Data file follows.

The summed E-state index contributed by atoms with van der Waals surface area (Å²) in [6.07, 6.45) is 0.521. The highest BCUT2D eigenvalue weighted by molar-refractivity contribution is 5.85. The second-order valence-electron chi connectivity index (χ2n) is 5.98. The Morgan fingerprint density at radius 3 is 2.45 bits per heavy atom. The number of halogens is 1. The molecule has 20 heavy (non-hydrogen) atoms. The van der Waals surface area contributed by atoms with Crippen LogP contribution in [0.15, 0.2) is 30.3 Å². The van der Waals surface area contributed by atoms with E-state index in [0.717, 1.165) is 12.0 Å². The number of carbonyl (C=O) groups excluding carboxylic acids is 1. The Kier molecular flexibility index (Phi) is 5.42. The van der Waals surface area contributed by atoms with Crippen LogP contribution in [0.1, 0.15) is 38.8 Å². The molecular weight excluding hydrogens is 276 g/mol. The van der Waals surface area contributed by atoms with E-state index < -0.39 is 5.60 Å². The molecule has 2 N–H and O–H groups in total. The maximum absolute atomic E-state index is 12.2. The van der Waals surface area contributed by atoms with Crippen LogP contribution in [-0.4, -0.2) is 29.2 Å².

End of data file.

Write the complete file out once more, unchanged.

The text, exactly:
The summed E-state index contributed by atoms with van der Waals surface area (Å²) in [6.07, 6.45) is 0.521. The highest BCUT2D eigenvalue weighted by molar-refractivity contribution is 5.85. The second-order valence-electron chi connectivity index (χ2n) is 5.98. The Morgan fingerprint density at radius 3 is 2.45 bits per heavy atom. The number of halogens is 1. The molecule has 20 heavy (non-hydrogen) atoms. The van der Waals surface area contributed by atoms with Crippen LogP contribution in [0.15, 0.2) is 30.3 Å². The van der Waals surface area contributed by atoms with E-state index in [0.717, 1.165) is 12.0 Å². The number of carbonyl (C=O) groups excluding carboxylic acids is 1. The Kier molecular flexibility index (Phi) is 5.42. The van der Waals surface area contributed by atoms with Crippen LogP contribution in [0.1, 0.15) is 38.8 Å². The molecular weight excluding hydrogens is 276 g/mol. The van der Waals surface area contributed by atoms with E-state index < -0.39 is 5.60 Å². The molecule has 2 N–H and O–H groups in total. The maximum absolute atomic E-state index is 12.2. The van der Waals surface area contributed by atoms with Crippen LogP contribution in [-0.4, -0.2) is 29.2 Å².